Good news from CCC. No really…

Posted on behalf of Michael Heathfield

The data are in – serious big data. Millions of anonymous tax filings and tuition records have been used by The Equality of Opportunity Project which specializes in using mass data to create policy solutions for social justice and increase equality. The headline of the just-published data set when searched for CCC says:

“The median family income of a student from City Colleges of Chicago is $31,700, and 4.9% come from the top 20 percent. About 2.7% of students at City Colleges of Chicago came from a poor family but became a rich adult.”

Behind this unsurprising finding there are much more important data about which we should be proud. On the access issue it is very clear who our students are. Really clear:

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Yet, with regard to social mobility we do much better than we might imagine:

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So we end up with what I consider to be a fairly impressive “mobility index”:

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To know our students, to know the struggles some of them face, and to now know that big national data puts us at 53 out of 690 community colleges for real impact to family lives, is a pretty impressive performance. Of course, I am being selective with the data I report here. Yes, really.

You can find the full data set here: https://www.nytimes.com/interactive/projects/college-mobility/city-colleges-of-chicago.

Sure, there is more to do. And yes, we must always get better. Wouldn’t it be a wonderful 2017 to have a District leadership team who lead by knowing and acknowledging the pretty spectacular job we already do? Oh happy day!

 

Mike Heathfield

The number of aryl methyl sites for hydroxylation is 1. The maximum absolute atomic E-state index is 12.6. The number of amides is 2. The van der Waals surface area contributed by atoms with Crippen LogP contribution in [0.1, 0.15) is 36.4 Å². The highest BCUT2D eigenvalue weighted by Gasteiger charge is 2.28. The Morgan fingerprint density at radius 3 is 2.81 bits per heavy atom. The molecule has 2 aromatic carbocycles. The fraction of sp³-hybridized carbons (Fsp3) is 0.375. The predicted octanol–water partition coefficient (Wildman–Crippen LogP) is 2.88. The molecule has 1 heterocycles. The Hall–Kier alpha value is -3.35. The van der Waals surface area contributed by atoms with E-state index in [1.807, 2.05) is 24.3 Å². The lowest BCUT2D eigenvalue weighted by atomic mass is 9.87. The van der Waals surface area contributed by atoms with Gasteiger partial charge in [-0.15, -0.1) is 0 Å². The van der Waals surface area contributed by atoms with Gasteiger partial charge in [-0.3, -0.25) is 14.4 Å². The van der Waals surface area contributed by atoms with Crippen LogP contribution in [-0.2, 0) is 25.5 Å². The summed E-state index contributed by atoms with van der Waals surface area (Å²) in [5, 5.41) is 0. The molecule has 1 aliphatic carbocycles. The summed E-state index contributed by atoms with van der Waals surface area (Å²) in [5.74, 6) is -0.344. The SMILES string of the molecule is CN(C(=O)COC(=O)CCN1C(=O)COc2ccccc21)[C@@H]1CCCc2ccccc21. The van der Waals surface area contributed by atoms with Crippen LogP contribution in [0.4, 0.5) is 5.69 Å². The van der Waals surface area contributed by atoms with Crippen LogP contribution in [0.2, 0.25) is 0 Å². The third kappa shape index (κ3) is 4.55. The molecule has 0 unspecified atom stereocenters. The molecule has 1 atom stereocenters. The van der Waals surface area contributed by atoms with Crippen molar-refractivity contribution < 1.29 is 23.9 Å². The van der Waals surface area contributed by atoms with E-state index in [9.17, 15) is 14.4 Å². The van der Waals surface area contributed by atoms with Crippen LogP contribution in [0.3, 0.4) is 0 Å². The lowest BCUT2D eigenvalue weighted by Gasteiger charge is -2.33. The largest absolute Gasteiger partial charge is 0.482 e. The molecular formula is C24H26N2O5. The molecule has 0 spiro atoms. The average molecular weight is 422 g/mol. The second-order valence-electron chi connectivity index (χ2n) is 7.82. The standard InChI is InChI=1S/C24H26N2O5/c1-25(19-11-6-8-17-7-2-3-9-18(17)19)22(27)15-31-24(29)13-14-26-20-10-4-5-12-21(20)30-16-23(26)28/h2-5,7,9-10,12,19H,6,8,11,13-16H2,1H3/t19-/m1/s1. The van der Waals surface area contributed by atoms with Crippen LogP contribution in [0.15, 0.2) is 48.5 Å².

Shared Governance Action Items: Provost Nominations by January 17 and Policy Revisions by January 22

Two important announcements from FC4 and District. You received these as an e-mail, but just to help spread the word:

1. PROVOST SEARCH:

From FC4 President Jennifer Alexander (Subject: “Nominations for Provost”), nominations for City Colleges Provost are now open until January 17. Anyone may nominate anyone. Description is here: http://www.ccc.edu/…/About-the-Provost-and-Chief-Academic-O…

Send nominations here: citycollegesprovost@agbsearch.com

2. ACADEMIC POLICY REVISION:

New policies are being proposed, and we have a short window to provide commentary and other proposals. I haven’t yet had the opportunity to review the proposals, but will before our FC meeting tomorrow. Armen forwarded the e-mail yesterday (subject: “District-Wide Academic & Student Policy Review, January 9 ­ 22”), but here are the key points:

1. Deadline for feedback is January 22.
2. Relevant documents can be viewed and feedback submitted here: https://cccedu.sharepoint.com/policy/SitePages/Home.aspx

Faculty Council Meeting: Wednesday, January 11, 1-3pm, Room 1115

The first Faculty Council meeting of the year is scheduled during registration week, Wednesday, January 11, from 1 to 3pm, in room 1115. Vice President Sarrafian has approved attendance to this meeting as part of full-time faculty’s 30 hours during registration week.

This meeting’s purpose is to be as accessible as possible to the largest number of faculty, in order to have at least one meeting this semester where the faculty body can gather to introduce and discuss the issues that matter most to our community. This will also help Faculty Council set its agenda for the Spring semester. If all goes well, I hope this serves as a model for a pre-semester large Faculty Council meeting going forward, in order to better facilitate shared governance.

If you have thoughts about what should be on the agenda, either leave a comment or e-mail me at bswanson1@ccc.edu.

CAST Elections, October 10-14